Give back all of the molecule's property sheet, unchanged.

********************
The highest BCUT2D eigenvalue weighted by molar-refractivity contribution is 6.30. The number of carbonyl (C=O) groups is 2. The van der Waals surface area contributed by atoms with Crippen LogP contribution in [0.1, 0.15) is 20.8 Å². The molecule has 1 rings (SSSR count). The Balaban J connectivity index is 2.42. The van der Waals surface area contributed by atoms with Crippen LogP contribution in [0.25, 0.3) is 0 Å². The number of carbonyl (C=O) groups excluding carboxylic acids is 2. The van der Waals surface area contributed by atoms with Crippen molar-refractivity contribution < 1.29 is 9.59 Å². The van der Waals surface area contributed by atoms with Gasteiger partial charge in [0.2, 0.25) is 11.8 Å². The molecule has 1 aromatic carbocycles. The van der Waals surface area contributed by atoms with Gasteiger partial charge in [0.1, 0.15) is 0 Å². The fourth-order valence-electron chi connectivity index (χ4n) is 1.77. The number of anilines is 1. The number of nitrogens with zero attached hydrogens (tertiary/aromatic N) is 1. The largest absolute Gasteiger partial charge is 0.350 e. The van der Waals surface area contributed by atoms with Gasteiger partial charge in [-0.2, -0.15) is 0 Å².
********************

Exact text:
The highest BCUT2D eigenvalue weighted by molar-refractivity contribution is 6.30. The number of carbonyl (C=O) groups is 2. The van der Waals surface area contributed by atoms with Crippen LogP contribution in [0.1, 0.15) is 20.8 Å². The molecule has 1 rings (SSSR count). The Balaban J connectivity index is 2.42. The van der Waals surface area contributed by atoms with Crippen LogP contribution in [0.25, 0.3) is 0 Å². The number of carbonyl (C=O) groups excluding carboxylic acids is 2. The van der Waals surface area contributed by atoms with Crippen molar-refractivity contribution < 1.29 is 9.59 Å². The van der Waals surface area contributed by atoms with Gasteiger partial charge in [0.2, 0.25) is 11.8 Å². The molecule has 1 aromatic carbocycles. The van der Waals surface area contributed by atoms with Gasteiger partial charge in [0.1, 0.15) is 0 Å². The fourth-order valence-electron chi connectivity index (χ4n) is 1.77. The number of anilines is 1. The number of nitrogens with zero attached hydrogens (tertiary/aromatic N) is 1. The largest absolute Gasteiger partial charge is 0.350 e. The van der Waals surface area contributed by atoms with Gasteiger partial charge in [-0.2, -0.15) is 0 Å².